HL



The Paradox of Pina 3D — the portrait of the artist in '2D'

Cinephiles have probably taken a glimpse of the work of the German modern dance choreographer, Pina Bausch (1940-2009), before come across Pina (Wenders, 2011) recently, albeit they might not be aware of the legendary figure by the time. I am referring to an early scene in Hable con ella (Almodóvar, 2002), a sexual-charged reimagining of the Sleeping Beauty fairytale. In this brief but pivotal sequence, two of the protagonists are watching Café Müller, one of the choreographer's masterpieces, in a theatre. Like many other films featuring characters as audience/ spectators by Almodóvar, the scene with its ballet of gazes is about the act of looking and we are invited to be a part of it. Nevertheless, it is the stunning choreography and the eloquent movements of the dancers catch our eyes and become the spectacle within the scene. Narrative is thus temporarily suspended. Even though one has no prior knowledge of modern dance, I doubt there will be any difficulties for him/ her to appreciate the sublimated beauty of the piece or even deeply moved by it like the above characters do. Therefore, it is not unnatural for one to think: if such an indirect rendering of the art of Bausch is proved to be so effective [1], Pina 3D, a supposedly more faithful and direct record of the master's art (and made by her friend, Wenders, as well), would be a more captivating visual feast, a spellbinding 3D experience and an inspiring insight into the world of Pina Bausch which ultimately preserves the aura of the performances of her company (Tanztheater).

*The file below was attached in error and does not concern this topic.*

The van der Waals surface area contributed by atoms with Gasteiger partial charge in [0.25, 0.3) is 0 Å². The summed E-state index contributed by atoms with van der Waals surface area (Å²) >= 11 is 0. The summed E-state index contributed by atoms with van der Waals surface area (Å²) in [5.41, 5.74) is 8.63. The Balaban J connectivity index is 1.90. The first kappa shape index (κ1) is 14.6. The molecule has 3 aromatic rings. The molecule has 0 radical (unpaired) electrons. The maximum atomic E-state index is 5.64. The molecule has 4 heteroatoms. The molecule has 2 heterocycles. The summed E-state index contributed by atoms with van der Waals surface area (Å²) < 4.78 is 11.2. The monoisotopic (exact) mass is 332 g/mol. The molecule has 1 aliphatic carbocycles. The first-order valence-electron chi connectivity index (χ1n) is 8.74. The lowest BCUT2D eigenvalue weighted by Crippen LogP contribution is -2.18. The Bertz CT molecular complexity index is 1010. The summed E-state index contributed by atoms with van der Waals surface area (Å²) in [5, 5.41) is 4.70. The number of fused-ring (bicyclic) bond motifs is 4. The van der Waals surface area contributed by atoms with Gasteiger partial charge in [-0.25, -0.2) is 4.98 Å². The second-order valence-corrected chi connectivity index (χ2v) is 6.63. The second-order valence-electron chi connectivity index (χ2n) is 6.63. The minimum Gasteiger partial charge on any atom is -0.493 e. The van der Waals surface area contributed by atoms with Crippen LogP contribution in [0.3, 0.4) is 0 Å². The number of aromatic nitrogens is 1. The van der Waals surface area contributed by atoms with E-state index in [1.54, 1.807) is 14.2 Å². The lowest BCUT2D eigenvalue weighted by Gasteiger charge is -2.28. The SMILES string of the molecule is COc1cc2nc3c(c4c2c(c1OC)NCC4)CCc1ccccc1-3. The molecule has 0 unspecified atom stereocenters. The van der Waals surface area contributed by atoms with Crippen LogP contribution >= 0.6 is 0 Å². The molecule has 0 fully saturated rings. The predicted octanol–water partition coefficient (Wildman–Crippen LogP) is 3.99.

Or is it only what we wish?




Film of Forgotten Dream—Musing 3-D

When Herzog's torch-beam is illuminating the interior of the Chauvet Cave throughout his new 3-D adventure, Cave of Forgotten Dreams (2010), the effect is not unlike surveying the prehistoric rock paintings on the wall through an iris, a long-abandoned cinematic vocabulary which was much more in use during the infancy of the medium (it seems that the technique can only be occasionally spot in films by cinephile-directors like François Truffaut after that period). While the German filmmaker further contemplates the 'proto-cinematic' tendency of these paintings in his usual idiosyncratic voiceover commentary, the film seems to possess a self-reflexive subtext. Nevertheless, more than tracing cinematic imagination to the remote era, Cave is also a belated anticipation of the technological advent of stereoscopicity (of course the film is not solely about these issues and they are hardly Herzog's main concern). In other words, the film revisits the past but tells more about the future.




How does Mlle. Nina run amok

【may contain spoilers】

When Nina (Natalie Portman) knows she is being cast as both the Swan Queen and its alter ego, the Black Swan, in a modern version of Swan Lake, she thinks it is a dream-come-true, a pay-off for her devotion to the art of ballet and her agonizing daily training in the company. Nevertheless, this dream is far from sweet and actually more close to the grotesque, crazy and strange 'prologue' she dreams about in the beginning of the film and it soon turns chaotic and nightmarish.